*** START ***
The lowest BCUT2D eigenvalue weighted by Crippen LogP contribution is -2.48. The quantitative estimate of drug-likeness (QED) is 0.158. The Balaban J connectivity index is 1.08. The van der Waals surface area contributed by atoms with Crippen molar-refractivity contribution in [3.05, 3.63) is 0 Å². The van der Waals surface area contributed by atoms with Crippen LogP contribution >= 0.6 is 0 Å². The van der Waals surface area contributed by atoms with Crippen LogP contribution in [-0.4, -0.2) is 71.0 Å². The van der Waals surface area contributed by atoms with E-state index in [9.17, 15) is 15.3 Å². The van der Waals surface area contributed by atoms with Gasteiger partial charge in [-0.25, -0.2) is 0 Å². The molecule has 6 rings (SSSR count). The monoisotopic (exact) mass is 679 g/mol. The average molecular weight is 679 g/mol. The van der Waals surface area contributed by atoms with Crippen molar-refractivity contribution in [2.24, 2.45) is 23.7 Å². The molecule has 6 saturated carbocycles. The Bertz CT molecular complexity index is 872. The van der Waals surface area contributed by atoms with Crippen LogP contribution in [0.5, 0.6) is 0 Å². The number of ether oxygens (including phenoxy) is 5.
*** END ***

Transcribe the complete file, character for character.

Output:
The lowest BCUT2D eigenvalue weighted by Crippen LogP contribution is -2.48. The quantitative estimate of drug-likeness (QED) is 0.158. The Balaban J connectivity index is 1.08. The van der Waals surface area contributed by atoms with Crippen molar-refractivity contribution in [3.05, 3.63) is 0 Å². The van der Waals surface area contributed by atoms with Crippen LogP contribution >= 0.6 is 0 Å². The van der Waals surface area contributed by atoms with Crippen LogP contribution in [-0.4, -0.2) is 71.0 Å². The van der Waals surface area contributed by atoms with E-state index in [9.17, 15) is 15.3 Å². The van der Waals surface area contributed by atoms with Gasteiger partial charge in [-0.25, -0.2) is 0 Å². The molecule has 6 rings (SSSR count). The monoisotopic (exact) mass is 679 g/mol. The average molecular weight is 679 g/mol. The van der Waals surface area contributed by atoms with Crippen molar-refractivity contribution in [2.24, 2.45) is 23.7 Å². The molecule has 6 saturated carbocycles. The Bertz CT molecular complexity index is 872. The van der Waals surface area contributed by atoms with Crippen LogP contribution in [0.5, 0.6) is 0 Å². The number of ether oxygens (including phenoxy) is 5.